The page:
What’s more, the authorities caught another 134 scalpers trying their hand at reselling Paralympic Games tickets. The police caught up to 99 detained in one day by posing as buyers outside the venues, where many scalpers attempted to sell their wares in person.
2017 Paradise Papers
One prolific ticket scalper was discovered following the leak of the so-called Paradise Papers containing, among others, evidence of a multi-million-dollar ticket scalping operation which StubHub was also accused of deliberately permitting to take place on its platform – and even assisting.
Quebec resident Julien Lavallée was reported to use bots to rapidly purchase tickets to entertainment events across the world. He then sold these on StubHub. For example, CBC writes that he automatically bought 310 tickets to three Adele concerts, and resold these for a whopping $52,000.
How to Stop Ticket Scalping Bots and Scalpers
Companies looking to stop scalping are advised to follow a layered, multi-pronged approach that’s informed by historical data and trends. Some of the tools to use are based on technology, while it is also a good idea to look into introducing buying limits and linking tickets to their buyers.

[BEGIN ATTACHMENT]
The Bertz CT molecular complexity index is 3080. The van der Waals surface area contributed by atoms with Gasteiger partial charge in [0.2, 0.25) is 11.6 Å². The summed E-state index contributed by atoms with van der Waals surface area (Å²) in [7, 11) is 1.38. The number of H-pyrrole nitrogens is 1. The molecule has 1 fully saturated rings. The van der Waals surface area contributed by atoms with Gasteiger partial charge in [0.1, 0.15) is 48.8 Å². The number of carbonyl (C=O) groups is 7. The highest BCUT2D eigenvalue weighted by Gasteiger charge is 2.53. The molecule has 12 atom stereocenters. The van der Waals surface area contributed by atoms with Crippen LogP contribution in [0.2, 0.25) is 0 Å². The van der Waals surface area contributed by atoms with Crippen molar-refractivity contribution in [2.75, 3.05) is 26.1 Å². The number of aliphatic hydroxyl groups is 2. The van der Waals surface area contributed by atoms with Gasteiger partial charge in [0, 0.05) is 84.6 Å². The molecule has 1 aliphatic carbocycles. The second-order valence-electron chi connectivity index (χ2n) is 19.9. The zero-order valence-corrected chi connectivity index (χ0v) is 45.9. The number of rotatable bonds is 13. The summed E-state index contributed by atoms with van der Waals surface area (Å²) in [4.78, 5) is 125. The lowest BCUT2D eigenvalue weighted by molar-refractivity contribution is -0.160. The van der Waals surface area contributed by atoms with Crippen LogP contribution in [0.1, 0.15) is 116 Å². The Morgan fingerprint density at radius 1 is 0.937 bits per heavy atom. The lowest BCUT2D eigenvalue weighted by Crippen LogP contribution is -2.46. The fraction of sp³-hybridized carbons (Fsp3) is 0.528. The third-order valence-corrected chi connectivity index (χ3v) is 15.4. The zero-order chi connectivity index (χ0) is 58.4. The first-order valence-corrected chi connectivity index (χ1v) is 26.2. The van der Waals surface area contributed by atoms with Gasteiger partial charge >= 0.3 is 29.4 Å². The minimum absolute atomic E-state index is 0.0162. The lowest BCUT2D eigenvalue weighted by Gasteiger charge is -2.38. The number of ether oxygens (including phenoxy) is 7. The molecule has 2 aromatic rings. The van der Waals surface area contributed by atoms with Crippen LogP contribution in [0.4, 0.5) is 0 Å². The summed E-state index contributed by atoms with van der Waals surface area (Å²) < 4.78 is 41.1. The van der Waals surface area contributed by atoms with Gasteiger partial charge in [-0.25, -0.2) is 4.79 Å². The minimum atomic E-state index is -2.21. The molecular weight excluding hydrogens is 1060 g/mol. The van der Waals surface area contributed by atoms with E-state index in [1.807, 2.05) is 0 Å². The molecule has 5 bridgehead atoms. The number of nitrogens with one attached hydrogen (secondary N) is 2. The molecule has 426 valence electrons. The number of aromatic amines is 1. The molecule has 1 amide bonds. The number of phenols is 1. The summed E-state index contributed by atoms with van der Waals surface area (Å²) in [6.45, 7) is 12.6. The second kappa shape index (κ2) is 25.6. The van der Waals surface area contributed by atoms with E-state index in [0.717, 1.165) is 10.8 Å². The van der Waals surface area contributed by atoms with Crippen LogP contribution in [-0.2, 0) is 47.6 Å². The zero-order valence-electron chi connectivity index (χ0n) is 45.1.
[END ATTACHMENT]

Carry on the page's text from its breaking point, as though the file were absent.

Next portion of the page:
The question of how to prevent ticket scalping is a complicated one, because it comes in various guises and concerns several different industries. For instance, an event organizer is as interested in this as a platform built to facilitate the lawful reselling of unwanted tickets.
What’s more, some tickets are physical and others digital e-tickets. Travel companies and others tend to issue tickets linked to someone’s identity, though others are less personal, and so on.
There are, however, some tools and technologies that will help the vast majority of businesses. One involves developing a clearer idea of your customer: Find out who it is visiting the website and attempting these purchases, through data enrichment and digital footprinting. Depending on your circumstances, a user ranked as suspicious could be referred for manual review or blocked outright, for example.
In the case of scalping bots, strong script and bot detection and mitigation measures will certainly help. Meanwhile, machine learning algorithms can do a deep dive in historical data to discover patterns and modes of attack to learn from, improving your defenses and safeguarding your business in the future.
My Law Questions: Is Scalping Tickets Illegal?
Imperva: Ticket Scalping Bots
FEAT: About FEAT
BBC News: Scalping: The teens making thousands selling consoles online
Australian consumer Law: Ticket Reselling
Congress.gov: S.3183 – BOTS Act of 2016
Global Times: Air ticket scalpers gouge desperate overseas Chinese
BBC News: Glastonbury tickets snapped up
CBC: Canadian scalper’s multimillion-dollar StubHub scheme exposed in Paradise Papers
Team USA: CHINA JAILS, FINES BEIJING OLYMPICS TICKET SCALPER